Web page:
Re-evaluating the war on drugs

Nicholas Kristoff examines the lasting legacy of the war on drugs, concluding what everyone with a pair of eyes and ears already knows — the drugs have won.

Here in the United States, four decades of drug war have had three consequences:

First, we have vastly increased the proportion of our population in prisons. The United States now incarcerates people at a rate nearly five times the world average. In part, that’s because the number of people in prison for drug offenses rose roughly from 41,000 in 1980 to 500,000 today. Until the war on drugs, our incarceration rate was roughly the same as that of other countries.

Second, we have empowered criminals at home and terrorists abroad. One reason many prominent economists have favored easing drug laws is that interdiction raises prices, which increases profit margins for everyone, from the Latin drug cartels to the Taliban. Former presidents of Mexico, Brazil and Colombia this year jointly implored the United States to adopt a new approach to narcotics, based on the public health campaign against tobacco.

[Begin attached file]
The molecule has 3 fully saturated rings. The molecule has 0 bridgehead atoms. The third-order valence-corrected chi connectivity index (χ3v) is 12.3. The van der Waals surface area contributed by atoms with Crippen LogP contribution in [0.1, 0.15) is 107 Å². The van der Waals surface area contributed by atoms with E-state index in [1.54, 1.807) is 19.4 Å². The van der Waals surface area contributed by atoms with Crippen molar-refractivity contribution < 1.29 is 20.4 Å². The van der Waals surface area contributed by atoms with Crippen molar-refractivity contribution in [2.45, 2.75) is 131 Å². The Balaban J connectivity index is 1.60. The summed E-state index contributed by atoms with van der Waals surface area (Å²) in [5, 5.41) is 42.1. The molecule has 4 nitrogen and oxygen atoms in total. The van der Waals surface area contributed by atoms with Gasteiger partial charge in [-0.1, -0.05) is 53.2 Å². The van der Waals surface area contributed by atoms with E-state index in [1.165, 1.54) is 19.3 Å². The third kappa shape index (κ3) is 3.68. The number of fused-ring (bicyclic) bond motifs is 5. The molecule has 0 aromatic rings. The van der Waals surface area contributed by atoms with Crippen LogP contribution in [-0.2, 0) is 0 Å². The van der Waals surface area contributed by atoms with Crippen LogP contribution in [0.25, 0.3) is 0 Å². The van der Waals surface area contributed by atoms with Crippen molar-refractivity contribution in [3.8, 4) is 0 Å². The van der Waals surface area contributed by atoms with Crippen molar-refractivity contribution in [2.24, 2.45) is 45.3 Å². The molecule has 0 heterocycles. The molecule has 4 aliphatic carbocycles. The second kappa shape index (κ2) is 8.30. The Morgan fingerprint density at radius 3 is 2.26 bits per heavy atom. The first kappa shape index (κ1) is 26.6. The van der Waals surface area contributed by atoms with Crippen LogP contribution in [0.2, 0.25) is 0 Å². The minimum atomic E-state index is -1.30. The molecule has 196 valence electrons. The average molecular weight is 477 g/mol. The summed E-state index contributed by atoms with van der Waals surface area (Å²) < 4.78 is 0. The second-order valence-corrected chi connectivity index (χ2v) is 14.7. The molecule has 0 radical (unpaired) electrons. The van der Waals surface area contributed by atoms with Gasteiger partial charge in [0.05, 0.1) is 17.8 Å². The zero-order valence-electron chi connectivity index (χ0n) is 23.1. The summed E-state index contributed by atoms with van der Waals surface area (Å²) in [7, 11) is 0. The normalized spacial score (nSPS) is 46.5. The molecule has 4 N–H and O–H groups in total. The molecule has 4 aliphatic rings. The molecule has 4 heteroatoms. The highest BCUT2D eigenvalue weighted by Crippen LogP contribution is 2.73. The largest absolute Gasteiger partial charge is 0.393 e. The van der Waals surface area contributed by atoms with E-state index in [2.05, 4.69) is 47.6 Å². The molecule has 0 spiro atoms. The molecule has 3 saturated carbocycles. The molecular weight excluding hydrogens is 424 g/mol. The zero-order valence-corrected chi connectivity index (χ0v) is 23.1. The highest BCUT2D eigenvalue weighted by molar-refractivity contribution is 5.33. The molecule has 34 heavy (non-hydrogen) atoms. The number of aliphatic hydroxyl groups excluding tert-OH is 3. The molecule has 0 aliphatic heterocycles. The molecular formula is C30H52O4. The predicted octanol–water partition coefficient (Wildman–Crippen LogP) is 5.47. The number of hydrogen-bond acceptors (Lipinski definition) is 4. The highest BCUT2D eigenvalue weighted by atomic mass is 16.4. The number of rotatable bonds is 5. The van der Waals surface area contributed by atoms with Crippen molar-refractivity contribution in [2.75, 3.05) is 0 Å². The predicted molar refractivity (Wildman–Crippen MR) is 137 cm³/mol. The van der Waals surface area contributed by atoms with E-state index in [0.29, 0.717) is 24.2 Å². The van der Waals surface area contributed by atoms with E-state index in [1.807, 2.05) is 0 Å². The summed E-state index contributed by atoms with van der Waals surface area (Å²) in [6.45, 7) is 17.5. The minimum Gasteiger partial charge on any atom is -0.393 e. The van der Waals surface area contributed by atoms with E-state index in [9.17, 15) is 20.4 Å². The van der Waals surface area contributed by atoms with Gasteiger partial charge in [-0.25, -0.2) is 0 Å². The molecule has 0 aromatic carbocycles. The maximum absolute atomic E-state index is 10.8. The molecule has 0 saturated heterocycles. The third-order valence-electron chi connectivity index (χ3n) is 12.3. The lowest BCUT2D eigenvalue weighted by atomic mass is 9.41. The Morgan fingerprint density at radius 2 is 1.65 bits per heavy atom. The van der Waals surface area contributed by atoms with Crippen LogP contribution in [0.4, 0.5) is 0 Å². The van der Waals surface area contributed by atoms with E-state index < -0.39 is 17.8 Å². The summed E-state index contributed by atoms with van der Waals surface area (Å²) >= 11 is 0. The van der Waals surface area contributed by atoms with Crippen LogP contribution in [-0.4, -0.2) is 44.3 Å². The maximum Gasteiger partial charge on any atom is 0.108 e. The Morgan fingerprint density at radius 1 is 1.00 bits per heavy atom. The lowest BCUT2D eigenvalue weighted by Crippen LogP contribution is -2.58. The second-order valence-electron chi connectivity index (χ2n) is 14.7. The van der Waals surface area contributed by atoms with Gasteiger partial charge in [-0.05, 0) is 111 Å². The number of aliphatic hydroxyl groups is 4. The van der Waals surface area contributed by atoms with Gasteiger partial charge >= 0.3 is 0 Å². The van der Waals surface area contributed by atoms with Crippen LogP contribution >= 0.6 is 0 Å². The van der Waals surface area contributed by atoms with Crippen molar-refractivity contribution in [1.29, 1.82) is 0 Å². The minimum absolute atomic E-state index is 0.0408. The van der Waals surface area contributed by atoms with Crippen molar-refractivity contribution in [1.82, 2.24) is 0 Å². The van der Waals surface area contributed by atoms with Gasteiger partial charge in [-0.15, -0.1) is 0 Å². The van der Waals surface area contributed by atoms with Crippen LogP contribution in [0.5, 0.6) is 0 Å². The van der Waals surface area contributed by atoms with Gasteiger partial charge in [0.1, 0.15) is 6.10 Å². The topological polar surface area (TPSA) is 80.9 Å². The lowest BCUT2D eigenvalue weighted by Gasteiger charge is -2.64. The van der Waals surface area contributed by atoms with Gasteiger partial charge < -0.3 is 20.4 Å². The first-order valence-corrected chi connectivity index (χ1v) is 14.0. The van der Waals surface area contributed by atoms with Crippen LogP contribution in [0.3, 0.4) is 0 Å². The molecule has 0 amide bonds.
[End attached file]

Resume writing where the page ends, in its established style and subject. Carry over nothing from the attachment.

Third, we have squandered resources. Jeffrey Miron, a Harvard economist, found that federal, state and local governments spend $44.1 billion annually enforcing drug prohibitions. We spend seven times as much on drug interdiction, policing and imprisonment as on treatment. (Of people with drug problems in state prisons, only 14 percent get treatment.)

Kristoff stops short of trumpeting the legalization horn (and maybe he does but his editors won’t let him).

One of the things that bugs me about the debate on drug use is the thinly-veiled notion that “legalization” would usher in an age of rampant drug use and lawlessness.

At this very moment if I wanted to score some heroin, coke, meth, or any varient of hallucinogens I could. Easily. But I don’t for the simple reason that I have no desire to flush my life away. Making those drugs legally available doesn’t necessarily mean that people are going to run out and start doing drugs. Yes, usage rates would probably climb — but I suspect only incrementally.

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